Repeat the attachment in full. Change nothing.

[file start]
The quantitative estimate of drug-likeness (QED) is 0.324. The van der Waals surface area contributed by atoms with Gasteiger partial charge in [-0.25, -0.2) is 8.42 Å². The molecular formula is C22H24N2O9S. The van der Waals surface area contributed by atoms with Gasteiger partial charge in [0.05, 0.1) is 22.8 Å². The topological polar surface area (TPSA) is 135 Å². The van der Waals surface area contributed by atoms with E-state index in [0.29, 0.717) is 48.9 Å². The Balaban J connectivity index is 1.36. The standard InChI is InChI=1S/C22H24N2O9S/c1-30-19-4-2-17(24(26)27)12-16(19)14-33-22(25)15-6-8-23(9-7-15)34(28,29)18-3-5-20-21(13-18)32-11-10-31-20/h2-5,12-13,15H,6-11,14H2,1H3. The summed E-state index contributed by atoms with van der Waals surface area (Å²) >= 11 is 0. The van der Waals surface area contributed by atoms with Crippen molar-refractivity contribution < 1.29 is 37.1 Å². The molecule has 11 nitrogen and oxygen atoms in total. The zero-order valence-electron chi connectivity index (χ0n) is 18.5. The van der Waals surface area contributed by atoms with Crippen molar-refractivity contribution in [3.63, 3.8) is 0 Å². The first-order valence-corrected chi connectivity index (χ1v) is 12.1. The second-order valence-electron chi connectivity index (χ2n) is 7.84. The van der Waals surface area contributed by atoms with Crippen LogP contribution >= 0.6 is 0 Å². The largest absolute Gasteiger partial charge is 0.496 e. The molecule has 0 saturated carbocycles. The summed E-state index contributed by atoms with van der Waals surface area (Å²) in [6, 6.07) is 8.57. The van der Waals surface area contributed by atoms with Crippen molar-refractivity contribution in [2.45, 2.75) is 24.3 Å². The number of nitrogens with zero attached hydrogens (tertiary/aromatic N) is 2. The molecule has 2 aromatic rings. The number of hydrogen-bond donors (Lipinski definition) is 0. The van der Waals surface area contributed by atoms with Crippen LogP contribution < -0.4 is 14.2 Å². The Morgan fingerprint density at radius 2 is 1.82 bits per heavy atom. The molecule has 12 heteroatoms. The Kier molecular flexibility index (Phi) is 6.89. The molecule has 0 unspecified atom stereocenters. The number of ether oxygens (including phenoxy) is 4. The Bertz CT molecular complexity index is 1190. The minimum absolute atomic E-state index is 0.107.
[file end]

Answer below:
The quantitative estimate of drug-likeness (QED) is 0.324. The van der Waals surface area contributed by atoms with Gasteiger partial charge in [-0.25, -0.2) is 8.42 Å². The molecular formula is C22H24N2O9S. The van der Waals surface area contributed by atoms with Gasteiger partial charge in [0.05, 0.1) is 22.8 Å². The topological polar surface area (TPSA) is 135 Å². The van der Waals surface area contributed by atoms with E-state index in [0.29, 0.717) is 48.9 Å². The Balaban J connectivity index is 1.36. The standard InChI is InChI=1S/C22H24N2O9S/c1-30-19-4-2-17(24(26)27)12-16(19)14-33-22(25)15-6-8-23(9-7-15)34(28,29)18-3-5-20-21(13-18)32-11-10-31-20/h2-5,12-13,15H,6-11,14H2,1H3. The summed E-state index contributed by atoms with van der Waals surface area (Å²) >= 11 is 0. The van der Waals surface area contributed by atoms with Crippen molar-refractivity contribution < 1.29 is 37.1 Å². The molecule has 11 nitrogen and oxygen atoms in total. The zero-order valence-electron chi connectivity index (χ0n) is 18.5. The van der Waals surface area contributed by atoms with Crippen molar-refractivity contribution in [3.63, 3.8) is 0 Å². The first-order valence-corrected chi connectivity index (χ1v) is 12.1. The second-order valence-electron chi connectivity index (χ2n) is 7.84. The van der Waals surface area contributed by atoms with Crippen LogP contribution >= 0.6 is 0 Å². The largest absolute Gasteiger partial charge is 0.496 e. The molecule has 0 saturated carbocycles. The summed E-state index contributed by atoms with van der Waals surface area (Å²) in [6, 6.07) is 8.57. The van der Waals surface area contributed by atoms with Crippen molar-refractivity contribution in [2.45, 2.75) is 24.3 Å². The number of nitrogens with zero attached hydrogens (tertiary/aromatic N) is 2. The molecule has 2 aromatic rings. The number of hydrogen-bond donors (Lipinski definition) is 0. The van der Waals surface area contributed by atoms with Crippen LogP contribution < -0.4 is 14.2 Å². The Morgan fingerprint density at radius 2 is 1.82 bits per heavy atom. The molecule has 12 heteroatoms. The Kier molecular flexibility index (Phi) is 6.89. The molecule has 0 unspecified atom stereocenters. The number of ether oxygens (including phenoxy) is 4. The Bertz CT molecular complexity index is 1190. The minimum absolute atomic E-state index is 0.107.